Joyner's Dream by Sylvia Tyson
My rating: 3 of 5 stars
Joyner’s Dream by Sylvia Tyson
published by HarperCollins Canada, 2010
Joyner’s Dream is a multi-generational story of a family bound by love of music, especially for a fiddle called Old Nick.
At the other side of the moon, the family struggle against a curse, or ‘Joyner’s malady’: a natural aptitude for thieving, and fate that deserves to the family a narrow path towards troubles.
The story begins in England in 1780; continues in Halifax, Nova Scotia, beginning of twentieth’s century; and eventually in Toronto, nowadays.
Each book’s chapter tells about a member of the family, who best shows the ‘marks’ of the family.
“As for myself, having been a diligent and enthusiastic collector of books since first I learned to read, it seems to me that there exists an overabundance of tales chronicling the lives of the high and mightily in which ordinary folk like us serve only as colourful backdrop, comic bumpkins or faithful retainers.”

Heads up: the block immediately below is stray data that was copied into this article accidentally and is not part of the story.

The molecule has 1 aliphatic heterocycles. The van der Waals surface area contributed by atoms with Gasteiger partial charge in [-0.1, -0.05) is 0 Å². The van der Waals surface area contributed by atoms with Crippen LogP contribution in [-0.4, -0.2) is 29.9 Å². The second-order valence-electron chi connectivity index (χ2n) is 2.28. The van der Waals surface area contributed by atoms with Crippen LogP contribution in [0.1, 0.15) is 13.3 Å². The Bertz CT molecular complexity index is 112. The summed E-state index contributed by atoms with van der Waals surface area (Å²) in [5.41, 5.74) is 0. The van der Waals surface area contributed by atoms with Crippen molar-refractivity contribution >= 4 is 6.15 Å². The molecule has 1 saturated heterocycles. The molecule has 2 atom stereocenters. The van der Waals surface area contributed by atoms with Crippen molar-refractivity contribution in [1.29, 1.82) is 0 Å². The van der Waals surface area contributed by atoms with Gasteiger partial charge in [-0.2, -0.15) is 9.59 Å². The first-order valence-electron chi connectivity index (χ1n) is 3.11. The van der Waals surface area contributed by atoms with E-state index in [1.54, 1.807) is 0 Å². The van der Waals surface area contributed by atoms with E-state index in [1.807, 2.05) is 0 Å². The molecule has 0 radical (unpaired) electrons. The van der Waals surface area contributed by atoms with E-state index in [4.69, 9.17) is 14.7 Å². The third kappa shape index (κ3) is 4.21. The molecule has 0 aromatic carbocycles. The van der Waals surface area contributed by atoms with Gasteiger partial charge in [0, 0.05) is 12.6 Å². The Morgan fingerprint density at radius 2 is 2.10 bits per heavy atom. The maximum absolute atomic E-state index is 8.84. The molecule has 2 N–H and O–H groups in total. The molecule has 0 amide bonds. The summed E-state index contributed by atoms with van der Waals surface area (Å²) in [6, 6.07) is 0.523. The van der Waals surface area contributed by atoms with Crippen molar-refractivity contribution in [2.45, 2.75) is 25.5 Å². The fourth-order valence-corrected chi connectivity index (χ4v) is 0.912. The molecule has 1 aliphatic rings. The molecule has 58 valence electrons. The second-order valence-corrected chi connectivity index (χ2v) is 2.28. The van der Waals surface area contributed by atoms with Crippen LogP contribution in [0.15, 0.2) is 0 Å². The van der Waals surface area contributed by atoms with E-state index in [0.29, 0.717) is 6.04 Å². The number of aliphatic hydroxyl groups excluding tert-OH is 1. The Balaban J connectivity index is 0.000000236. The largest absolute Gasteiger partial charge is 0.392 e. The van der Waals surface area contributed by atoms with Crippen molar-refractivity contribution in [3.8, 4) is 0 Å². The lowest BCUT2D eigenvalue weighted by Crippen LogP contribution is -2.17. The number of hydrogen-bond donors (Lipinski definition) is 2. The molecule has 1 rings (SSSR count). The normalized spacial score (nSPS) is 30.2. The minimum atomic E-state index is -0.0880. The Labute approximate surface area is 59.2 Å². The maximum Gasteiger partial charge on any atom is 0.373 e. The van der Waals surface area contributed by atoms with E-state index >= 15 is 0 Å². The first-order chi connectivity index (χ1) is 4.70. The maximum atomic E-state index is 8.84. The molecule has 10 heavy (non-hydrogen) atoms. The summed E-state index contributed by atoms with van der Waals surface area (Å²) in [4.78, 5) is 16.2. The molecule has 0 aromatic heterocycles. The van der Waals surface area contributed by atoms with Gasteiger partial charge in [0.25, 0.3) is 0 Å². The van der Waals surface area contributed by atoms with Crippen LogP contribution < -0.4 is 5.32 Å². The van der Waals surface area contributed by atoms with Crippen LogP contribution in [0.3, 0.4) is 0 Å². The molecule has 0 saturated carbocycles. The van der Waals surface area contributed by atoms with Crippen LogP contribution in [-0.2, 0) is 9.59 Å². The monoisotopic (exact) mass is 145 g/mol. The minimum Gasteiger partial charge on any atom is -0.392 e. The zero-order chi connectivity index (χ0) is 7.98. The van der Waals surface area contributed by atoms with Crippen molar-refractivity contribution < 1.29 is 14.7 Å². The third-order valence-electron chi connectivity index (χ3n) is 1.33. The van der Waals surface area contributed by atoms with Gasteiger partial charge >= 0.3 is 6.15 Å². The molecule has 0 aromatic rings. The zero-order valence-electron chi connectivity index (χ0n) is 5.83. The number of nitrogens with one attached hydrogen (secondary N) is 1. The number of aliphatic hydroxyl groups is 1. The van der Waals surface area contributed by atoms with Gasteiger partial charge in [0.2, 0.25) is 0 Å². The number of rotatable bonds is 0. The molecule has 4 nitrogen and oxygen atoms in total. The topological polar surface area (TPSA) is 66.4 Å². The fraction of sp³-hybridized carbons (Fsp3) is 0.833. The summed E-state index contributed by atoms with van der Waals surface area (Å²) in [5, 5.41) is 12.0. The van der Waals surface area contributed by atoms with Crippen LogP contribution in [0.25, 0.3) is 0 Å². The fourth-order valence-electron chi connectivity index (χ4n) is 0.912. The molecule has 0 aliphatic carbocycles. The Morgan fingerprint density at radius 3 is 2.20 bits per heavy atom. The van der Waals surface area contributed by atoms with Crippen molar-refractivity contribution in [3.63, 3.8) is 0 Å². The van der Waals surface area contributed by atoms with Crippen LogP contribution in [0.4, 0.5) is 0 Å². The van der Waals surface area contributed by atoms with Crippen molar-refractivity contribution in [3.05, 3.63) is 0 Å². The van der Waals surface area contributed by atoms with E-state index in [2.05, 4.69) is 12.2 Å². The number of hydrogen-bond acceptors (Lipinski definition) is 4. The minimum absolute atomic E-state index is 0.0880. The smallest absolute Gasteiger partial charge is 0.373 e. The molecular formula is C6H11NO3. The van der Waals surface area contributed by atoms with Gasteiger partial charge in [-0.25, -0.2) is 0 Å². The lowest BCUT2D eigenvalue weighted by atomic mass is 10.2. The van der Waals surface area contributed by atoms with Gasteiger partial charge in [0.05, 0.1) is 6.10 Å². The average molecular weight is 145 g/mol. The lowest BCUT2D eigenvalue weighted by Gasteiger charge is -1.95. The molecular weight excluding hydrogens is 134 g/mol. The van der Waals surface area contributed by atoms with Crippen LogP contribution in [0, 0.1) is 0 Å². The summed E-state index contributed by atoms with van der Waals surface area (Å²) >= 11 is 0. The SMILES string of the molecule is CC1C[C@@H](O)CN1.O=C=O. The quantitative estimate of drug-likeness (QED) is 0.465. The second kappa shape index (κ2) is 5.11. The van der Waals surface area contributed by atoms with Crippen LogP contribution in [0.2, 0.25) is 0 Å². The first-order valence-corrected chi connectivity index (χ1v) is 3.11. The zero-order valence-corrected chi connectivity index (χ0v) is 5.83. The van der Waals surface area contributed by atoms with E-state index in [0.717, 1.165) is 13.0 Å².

Another theme of Joyner’s Dream is the strong desire in the family’s members to create a history of the family, beyond the chains that tie them to the ‘ordinary folk’.
In other words a desire for a continuum that could be destroyed by the fate intended for this family. Although it is clear from the start that it is in vain.
In my opinion Joyner’s Dream needs a good work of screaming, many parts are described just as a list of events while other parts are very gripping for the readers.
Beth Joyner and George Fitzhelm’s stories are the best of the book: both are living human beings (beyond the paper); because they accept, they fight, with and against the family’s dark side. The History, in these two chapters, is not just glued to the characters as in other chapters, but comes together with Beth and George’s stories.
Who is interested, can listen to Joyner’s Dream’s songs on Amazon.com.
I received this free e-book from NetGalley.
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